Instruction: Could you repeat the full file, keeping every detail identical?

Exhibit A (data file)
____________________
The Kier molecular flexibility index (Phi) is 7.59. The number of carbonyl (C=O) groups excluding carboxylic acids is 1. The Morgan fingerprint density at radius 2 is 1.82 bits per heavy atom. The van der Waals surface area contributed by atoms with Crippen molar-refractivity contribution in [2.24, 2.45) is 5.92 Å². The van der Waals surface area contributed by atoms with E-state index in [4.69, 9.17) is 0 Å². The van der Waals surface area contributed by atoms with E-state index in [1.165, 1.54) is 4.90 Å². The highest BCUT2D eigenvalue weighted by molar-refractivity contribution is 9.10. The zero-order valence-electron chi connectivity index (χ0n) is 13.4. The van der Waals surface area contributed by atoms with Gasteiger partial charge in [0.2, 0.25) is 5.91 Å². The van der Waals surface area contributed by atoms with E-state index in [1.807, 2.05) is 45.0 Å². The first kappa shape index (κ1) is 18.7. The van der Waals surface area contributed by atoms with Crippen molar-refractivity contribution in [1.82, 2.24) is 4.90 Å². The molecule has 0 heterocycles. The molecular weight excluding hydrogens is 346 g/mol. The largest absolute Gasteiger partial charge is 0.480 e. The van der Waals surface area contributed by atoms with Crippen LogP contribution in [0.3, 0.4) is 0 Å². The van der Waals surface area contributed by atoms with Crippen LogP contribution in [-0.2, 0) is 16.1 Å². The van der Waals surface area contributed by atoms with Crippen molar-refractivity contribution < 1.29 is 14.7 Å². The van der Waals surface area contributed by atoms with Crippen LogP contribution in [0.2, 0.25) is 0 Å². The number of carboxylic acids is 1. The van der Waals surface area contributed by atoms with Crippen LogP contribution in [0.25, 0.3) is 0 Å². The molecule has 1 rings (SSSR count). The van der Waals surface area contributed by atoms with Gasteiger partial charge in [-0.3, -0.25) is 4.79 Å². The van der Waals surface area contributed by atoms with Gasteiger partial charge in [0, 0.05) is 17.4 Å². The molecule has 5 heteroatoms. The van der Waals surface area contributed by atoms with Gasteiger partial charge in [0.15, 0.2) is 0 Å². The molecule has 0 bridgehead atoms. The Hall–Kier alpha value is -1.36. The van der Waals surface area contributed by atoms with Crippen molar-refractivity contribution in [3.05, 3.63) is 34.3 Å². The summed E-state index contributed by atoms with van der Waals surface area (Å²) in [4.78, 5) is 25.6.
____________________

The Kier molecular flexibility index (Phi) is 7.59. The number of carbonyl (C=O) groups excluding carboxylic acids is 1. The Morgan fingerprint density at radius 2 is 1.82 bits per heavy atom. The van der Waals surface area contributed by atoms with Crippen molar-refractivity contribution in [2.24, 2.45) is 5.92 Å². The van der Waals surface area contributed by atoms with E-state index in [4.69, 9.17) is 0 Å². The van der Waals surface area contributed by atoms with E-state index in [1.165, 1.54) is 4.90 Å². The highest BCUT2D eigenvalue weighted by molar-refractivity contribution is 9.10. The zero-order valence-electron chi connectivity index (χ0n) is 13.4. The van der Waals surface area contributed by atoms with Gasteiger partial charge in [0.2, 0.25) is 5.91 Å². The van der Waals surface area contributed by atoms with E-state index in [1.807, 2.05) is 45.0 Å². The first kappa shape index (κ1) is 18.7. The van der Waals surface area contributed by atoms with Crippen molar-refractivity contribution in [1.82, 2.24) is 4.90 Å². The molecule has 0 heterocycles. The molecular weight excluding hydrogens is 346 g/mol. The largest absolute Gasteiger partial charge is 0.480 e. The van der Waals surface area contributed by atoms with Crippen LogP contribution in [0.3, 0.4) is 0 Å². The van der Waals surface area contributed by atoms with Crippen LogP contribution in [-0.2, 0) is 16.1 Å². The van der Waals surface area contributed by atoms with Crippen molar-refractivity contribution < 1.29 is 14.7 Å². The van der Waals surface area contributed by atoms with Crippen LogP contribution in [0.2, 0.25) is 0 Å². The number of carboxylic acids is 1. The van der Waals surface area contributed by atoms with Crippen LogP contribution in [0.25, 0.3) is 0 Å². The molecule has 1 rings (SSSR count). The van der Waals surface area contributed by atoms with Gasteiger partial charge in [-0.3, -0.25) is 4.79 Å². The van der Waals surface area contributed by atoms with Gasteiger partial charge in [0, 0.05) is 17.4 Å². The molecule has 5 heteroatoms. The van der Waals surface area contributed by atoms with Gasteiger partial charge in [0.15, 0.2) is 0 Å². The molecule has 0 bridgehead atoms. The Hall–Kier alpha value is -1.36. The van der Waals surface area contributed by atoms with Crippen molar-refractivity contribution in [3.05, 3.63) is 34.3 Å². The summed E-state index contributed by atoms with van der Waals surface area (Å²) in [4.78, 5) is 25.6.